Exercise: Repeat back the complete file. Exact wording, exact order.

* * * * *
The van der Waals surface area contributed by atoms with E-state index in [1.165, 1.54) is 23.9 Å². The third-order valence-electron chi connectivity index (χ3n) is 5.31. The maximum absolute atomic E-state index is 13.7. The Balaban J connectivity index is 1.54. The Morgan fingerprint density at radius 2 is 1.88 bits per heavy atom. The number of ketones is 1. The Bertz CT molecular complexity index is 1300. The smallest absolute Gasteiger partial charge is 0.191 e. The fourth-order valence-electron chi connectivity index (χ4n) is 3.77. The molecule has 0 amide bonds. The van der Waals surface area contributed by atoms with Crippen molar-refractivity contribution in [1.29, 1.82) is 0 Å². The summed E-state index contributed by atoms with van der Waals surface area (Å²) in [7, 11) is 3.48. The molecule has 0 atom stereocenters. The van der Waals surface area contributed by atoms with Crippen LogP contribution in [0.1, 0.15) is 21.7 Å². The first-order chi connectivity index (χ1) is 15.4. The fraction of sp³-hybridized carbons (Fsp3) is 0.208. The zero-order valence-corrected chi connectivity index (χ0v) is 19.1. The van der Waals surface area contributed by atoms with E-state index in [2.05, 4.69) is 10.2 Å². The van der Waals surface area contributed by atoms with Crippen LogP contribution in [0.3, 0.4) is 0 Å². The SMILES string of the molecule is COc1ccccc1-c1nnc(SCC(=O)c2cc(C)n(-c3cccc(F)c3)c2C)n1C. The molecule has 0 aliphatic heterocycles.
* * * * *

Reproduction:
The van der Waals surface area contributed by atoms with E-state index in [1.165, 1.54) is 23.9 Å². The third-order valence-electron chi connectivity index (χ3n) is 5.31. The maximum absolute atomic E-state index is 13.7. The Balaban J connectivity index is 1.54. The Morgan fingerprint density at radius 2 is 1.88 bits per heavy atom. The number of ketones is 1. The Bertz CT molecular complexity index is 1300. The smallest absolute Gasteiger partial charge is 0.191 e. The fourth-order valence-electron chi connectivity index (χ4n) is 3.77. The molecule has 0 amide bonds. The van der Waals surface area contributed by atoms with Crippen molar-refractivity contribution in [1.29, 1.82) is 0 Å². The summed E-state index contributed by atoms with van der Waals surface area (Å²) in [7, 11) is 3.48. The molecule has 0 atom stereocenters. The van der Waals surface area contributed by atoms with Crippen LogP contribution in [0.1, 0.15) is 21.7 Å². The first-order chi connectivity index (χ1) is 15.4. The fraction of sp³-hybridized carbons (Fsp3) is 0.208. The zero-order valence-corrected chi connectivity index (χ0v) is 19.1. The van der Waals surface area contributed by atoms with E-state index in [2.05, 4.69) is 10.2 Å². The van der Waals surface area contributed by atoms with Crippen LogP contribution in [0.3, 0.4) is 0 Å². The SMILES string of the molecule is COc1ccccc1-c1nnc(SCC(=O)c2cc(C)n(-c3cccc(F)c3)c2C)n1C. The molecule has 0 aliphatic heterocycles.